Patrash Hembrom

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Patrash Hembrom

Tuesday, November 12, 2019

There was a poor family in the village named Arnibil. The village was much developed before one century. There by after 50 years the village came under the capture of terrorist very badly, however peoples were treated by this vanished peoples very badly. These conclusion continued till 5-6 years. However the government of Assam handled this solution. After handling by military and police force continuously 5-7 years, and then the rules of terrorist has come to end slowly. Moreover the much affected person in this village was Patrash Hembrom although he was a hunter. Although he was hunting wild animals that was a crime for the government. He was doing this because of his family because all the food which was earned through farming of grain. The terrorist used to take all the farming this that times, Therefore he used to hunt wild animals from the Himalayan forest to served his family. Patrash Hembrom was very rich in that village before. All the peoples of this village likes him because he was a humble and honest person. By the way the terrorist used to come daily in the village and the house of Patrash Hembrom was the scared place for them because they used to come and show their gun and make the people of this family aware. And they used to do all the footing and lounging in this family house. Because one of the person who was a member of this family was Patrash Hembrom’s wife younger brother, that’s why they used to come in his house. Anyhow the noticed was known by military force that all the terrorist used to come and stay at Patrash Hembrom house, suddenly they came to catch all the terrorist, before the military comes all the terrorist ran away and the military arrested the honest man Patrash Hembrom. They treated very badly to Patrash Hembrom to known where all the terrorist went but the honest man didn’t tell the truth. Anyway they took him to prison. During that situation his little son was 2 years old. They treated very badly in prison. All the property was taken by government saying that the property was terrorist things. After the rescue from jail he was an able to do any works how he worked before. Because all the body was injured by doing electric sock. Now he cannot walk and any work for his family because his both leg is damage through electric sock. From this situation the poorness has come to his family now. However his all the family members are very happy now and they lived happily now also. That is known as Happy family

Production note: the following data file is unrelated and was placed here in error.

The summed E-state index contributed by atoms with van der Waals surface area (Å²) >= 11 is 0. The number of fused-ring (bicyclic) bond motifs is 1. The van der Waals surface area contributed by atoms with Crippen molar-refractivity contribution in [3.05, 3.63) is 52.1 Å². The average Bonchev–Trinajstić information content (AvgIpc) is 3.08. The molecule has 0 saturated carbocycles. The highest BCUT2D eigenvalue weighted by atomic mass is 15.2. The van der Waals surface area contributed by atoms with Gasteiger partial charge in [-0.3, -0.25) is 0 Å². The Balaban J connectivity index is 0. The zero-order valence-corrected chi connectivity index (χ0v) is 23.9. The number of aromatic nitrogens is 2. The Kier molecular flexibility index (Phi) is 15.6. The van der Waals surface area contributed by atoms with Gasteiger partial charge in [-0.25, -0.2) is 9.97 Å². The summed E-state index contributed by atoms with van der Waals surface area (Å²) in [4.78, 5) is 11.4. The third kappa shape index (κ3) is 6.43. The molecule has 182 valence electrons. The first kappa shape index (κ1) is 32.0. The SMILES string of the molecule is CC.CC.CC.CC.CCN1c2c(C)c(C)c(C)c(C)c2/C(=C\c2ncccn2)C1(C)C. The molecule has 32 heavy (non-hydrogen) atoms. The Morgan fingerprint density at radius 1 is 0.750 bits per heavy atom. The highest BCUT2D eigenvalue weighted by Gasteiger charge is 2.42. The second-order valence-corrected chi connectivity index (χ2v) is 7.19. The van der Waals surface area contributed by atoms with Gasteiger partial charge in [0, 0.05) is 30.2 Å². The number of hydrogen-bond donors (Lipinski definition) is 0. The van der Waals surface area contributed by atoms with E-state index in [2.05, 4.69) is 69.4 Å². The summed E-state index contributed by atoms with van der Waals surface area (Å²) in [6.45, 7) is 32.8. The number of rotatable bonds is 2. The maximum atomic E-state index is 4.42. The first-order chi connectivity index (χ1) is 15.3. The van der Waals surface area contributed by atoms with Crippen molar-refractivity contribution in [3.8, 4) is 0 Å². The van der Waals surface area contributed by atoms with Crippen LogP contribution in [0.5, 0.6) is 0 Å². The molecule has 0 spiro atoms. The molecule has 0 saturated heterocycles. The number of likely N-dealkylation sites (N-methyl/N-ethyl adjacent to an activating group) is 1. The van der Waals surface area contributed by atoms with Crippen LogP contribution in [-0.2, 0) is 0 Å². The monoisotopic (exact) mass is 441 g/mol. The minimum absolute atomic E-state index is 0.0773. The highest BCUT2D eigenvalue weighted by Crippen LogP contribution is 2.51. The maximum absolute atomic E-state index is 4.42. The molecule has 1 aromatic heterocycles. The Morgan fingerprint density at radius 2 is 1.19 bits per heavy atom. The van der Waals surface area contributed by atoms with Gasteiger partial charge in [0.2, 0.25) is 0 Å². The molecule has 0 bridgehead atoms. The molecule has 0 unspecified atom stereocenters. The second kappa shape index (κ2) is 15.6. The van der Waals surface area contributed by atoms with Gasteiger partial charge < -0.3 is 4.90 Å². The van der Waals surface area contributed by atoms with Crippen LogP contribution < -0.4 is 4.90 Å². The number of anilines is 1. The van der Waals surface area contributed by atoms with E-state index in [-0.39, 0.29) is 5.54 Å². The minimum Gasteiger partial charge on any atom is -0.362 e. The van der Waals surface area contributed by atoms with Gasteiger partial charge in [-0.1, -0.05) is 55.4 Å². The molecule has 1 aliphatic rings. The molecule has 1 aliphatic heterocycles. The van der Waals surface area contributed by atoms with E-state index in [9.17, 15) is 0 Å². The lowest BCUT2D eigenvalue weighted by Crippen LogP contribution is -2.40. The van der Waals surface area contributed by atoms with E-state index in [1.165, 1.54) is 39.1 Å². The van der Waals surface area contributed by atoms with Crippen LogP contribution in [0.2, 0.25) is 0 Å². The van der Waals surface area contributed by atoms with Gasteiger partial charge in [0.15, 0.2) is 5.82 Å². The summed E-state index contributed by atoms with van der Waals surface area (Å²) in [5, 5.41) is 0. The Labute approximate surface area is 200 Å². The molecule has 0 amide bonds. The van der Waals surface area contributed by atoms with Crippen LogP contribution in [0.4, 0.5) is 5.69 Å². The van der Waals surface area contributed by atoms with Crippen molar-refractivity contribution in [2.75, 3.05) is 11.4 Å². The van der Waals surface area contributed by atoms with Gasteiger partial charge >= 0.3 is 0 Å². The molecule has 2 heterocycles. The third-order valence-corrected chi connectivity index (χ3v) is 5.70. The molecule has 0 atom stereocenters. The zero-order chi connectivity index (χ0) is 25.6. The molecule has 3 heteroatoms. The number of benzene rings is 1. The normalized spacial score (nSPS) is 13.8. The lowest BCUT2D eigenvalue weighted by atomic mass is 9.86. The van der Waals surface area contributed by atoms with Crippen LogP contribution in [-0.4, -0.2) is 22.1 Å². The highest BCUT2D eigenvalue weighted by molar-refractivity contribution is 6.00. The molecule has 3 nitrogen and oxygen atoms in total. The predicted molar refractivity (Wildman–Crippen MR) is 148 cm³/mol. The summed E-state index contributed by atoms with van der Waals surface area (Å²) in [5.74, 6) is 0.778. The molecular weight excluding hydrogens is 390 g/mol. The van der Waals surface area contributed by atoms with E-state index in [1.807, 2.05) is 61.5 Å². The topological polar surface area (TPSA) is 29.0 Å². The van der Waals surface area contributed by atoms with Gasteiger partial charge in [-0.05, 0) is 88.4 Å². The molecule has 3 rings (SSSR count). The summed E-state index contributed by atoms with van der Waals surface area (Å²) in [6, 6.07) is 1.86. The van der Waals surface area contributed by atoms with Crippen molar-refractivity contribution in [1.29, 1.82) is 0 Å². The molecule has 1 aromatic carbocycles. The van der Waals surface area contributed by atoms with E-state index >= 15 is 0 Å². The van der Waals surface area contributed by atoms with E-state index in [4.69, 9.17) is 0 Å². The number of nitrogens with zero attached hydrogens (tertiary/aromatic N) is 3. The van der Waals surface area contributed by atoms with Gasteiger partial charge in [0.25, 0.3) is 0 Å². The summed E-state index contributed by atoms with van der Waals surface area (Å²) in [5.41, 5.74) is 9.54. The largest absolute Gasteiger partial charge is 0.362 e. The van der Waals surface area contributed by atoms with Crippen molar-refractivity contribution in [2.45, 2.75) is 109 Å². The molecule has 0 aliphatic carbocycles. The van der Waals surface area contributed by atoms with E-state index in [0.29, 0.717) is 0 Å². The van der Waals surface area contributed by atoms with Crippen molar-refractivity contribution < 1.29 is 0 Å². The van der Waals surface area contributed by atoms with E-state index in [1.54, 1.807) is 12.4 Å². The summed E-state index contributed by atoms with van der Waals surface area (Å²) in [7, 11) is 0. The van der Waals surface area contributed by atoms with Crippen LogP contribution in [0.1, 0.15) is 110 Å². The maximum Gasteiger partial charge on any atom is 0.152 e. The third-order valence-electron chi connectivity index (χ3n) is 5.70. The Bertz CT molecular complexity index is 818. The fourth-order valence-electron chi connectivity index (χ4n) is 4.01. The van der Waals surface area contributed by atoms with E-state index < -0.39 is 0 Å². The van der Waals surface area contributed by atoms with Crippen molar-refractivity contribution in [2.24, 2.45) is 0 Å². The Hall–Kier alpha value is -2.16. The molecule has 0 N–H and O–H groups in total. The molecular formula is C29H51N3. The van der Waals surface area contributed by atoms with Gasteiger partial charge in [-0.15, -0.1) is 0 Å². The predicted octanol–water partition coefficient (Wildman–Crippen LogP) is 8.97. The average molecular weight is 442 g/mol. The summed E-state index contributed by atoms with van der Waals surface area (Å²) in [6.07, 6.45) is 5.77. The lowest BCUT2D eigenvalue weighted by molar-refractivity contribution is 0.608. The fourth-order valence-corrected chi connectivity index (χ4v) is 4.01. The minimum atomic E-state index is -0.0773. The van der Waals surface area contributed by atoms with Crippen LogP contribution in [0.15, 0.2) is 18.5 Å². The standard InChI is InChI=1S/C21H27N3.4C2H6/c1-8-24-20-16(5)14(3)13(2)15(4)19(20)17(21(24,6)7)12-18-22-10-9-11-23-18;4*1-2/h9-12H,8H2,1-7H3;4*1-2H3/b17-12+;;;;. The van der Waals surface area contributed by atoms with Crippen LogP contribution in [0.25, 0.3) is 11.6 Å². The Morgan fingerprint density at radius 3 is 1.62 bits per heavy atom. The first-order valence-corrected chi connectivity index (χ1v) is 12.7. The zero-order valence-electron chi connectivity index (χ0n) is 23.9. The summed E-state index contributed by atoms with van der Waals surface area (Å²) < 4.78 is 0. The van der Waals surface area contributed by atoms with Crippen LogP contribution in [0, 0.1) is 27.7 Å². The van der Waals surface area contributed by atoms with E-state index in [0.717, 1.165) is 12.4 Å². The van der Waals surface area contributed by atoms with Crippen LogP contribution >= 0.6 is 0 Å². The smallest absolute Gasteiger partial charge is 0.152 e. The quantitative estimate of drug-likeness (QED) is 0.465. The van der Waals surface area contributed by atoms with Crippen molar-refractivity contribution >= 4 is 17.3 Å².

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Vestas protesters sacked with immediate effect

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Vestas protesters sacked with immediate effect

Thursday, July 30, 2009

Eleven of the 25 workers at the Vestas factory in Newport, Isle of Wight, England who have been carrying out a sit-in since Monday July 20 have been sacked with immediate effect.